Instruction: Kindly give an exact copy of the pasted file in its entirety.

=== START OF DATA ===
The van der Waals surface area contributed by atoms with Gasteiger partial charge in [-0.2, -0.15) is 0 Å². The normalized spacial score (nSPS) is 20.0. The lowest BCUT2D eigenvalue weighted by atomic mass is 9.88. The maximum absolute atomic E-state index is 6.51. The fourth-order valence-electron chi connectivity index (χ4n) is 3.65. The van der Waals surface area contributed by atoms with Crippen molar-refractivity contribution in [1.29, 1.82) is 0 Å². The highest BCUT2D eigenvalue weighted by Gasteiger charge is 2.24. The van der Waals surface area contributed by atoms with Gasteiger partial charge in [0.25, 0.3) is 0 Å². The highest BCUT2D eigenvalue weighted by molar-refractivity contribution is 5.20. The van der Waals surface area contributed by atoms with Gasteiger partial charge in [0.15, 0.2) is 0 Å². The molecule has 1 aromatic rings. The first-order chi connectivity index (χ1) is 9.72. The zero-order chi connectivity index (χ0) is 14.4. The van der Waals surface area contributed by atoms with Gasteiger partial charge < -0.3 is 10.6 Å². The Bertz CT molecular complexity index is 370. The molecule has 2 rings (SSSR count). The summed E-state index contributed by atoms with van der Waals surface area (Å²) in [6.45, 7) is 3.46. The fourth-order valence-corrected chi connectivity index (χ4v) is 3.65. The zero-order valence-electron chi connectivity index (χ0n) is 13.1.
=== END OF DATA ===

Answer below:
The van der Waals surface area contributed by atoms with Gasteiger partial charge in [-0.2, -0.15) is 0 Å². The normalized spacial score (nSPS) is 20.0. The lowest BCUT2D eigenvalue weighted by atomic mass is 9.88. The maximum absolute atomic E-state index is 6.51. The fourth-order valence-electron chi connectivity index (χ4n) is 3.65. The van der Waals surface area contributed by atoms with Crippen molar-refractivity contribution in [1.29, 1.82) is 0 Å². The highest BCUT2D eigenvalue weighted by Gasteiger charge is 2.24. The van der Waals surface area contributed by atoms with Gasteiger partial charge in [0.25, 0.3) is 0 Å². The highest BCUT2D eigenvalue weighted by molar-refractivity contribution is 5.20. The van der Waals surface area contributed by atoms with Gasteiger partial charge in [0.15, 0.2) is 0 Å². The molecule has 1 aromatic rings. The first-order chi connectivity index (χ1) is 9.72. The zero-order chi connectivity index (χ0) is 14.4. The van der Waals surface area contributed by atoms with Gasteiger partial charge < -0.3 is 10.6 Å². The Bertz CT molecular complexity index is 370. The molecule has 2 rings (SSSR count). The summed E-state index contributed by atoms with van der Waals surface area (Å²) in [6.45, 7) is 3.46. The fourth-order valence-corrected chi connectivity index (χ4v) is 3.65. The zero-order valence-electron chi connectivity index (χ0n) is 13.1.